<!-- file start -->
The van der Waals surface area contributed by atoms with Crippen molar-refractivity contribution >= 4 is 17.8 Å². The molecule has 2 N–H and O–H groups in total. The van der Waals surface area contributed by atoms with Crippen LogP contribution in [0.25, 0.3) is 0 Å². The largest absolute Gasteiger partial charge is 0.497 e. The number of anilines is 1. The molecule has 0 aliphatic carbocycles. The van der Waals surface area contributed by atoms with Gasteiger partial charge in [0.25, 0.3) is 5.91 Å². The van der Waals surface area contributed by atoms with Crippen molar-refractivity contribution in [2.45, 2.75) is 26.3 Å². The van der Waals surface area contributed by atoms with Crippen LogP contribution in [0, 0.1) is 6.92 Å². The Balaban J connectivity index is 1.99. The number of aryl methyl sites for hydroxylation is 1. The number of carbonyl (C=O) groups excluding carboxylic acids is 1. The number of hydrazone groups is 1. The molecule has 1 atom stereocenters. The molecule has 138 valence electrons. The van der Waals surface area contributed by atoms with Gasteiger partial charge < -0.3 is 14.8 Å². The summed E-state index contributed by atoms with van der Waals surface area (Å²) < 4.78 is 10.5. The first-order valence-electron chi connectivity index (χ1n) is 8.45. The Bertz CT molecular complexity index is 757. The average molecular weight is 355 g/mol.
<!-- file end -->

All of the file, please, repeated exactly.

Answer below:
The van der Waals surface area contributed by atoms with Crippen molar-refractivity contribution >= 4 is 17.8 Å². The molecule has 2 N–H and O–H groups in total. The van der Waals surface area contributed by atoms with Crippen LogP contribution in [0.25, 0.3) is 0 Å². The largest absolute Gasteiger partial charge is 0.497 e. The number of anilines is 1. The molecule has 0 aliphatic carbocycles. The van der Waals surface area contributed by atoms with Gasteiger partial charge in [0.25, 0.3) is 5.91 Å². The van der Waals surface area contributed by atoms with Crippen molar-refractivity contribution in [2.45, 2.75) is 26.3 Å². The van der Waals surface area contributed by atoms with Crippen LogP contribution in [0, 0.1) is 6.92 Å². The Balaban J connectivity index is 1.99. The number of aryl methyl sites for hydroxylation is 1. The number of carbonyl (C=O) groups excluding carboxylic acids is 1. The number of hydrazone groups is 1. The molecule has 1 atom stereocenters. The molecule has 138 valence electrons. The van der Waals surface area contributed by atoms with Gasteiger partial charge < -0.3 is 14.8 Å². The summed E-state index contributed by atoms with van der Waals surface area (Å²) < 4.78 is 10.5. The first-order valence-electron chi connectivity index (χ1n) is 8.45. The Bertz CT molecular complexity index is 757. The average molecular weight is 355 g/mol.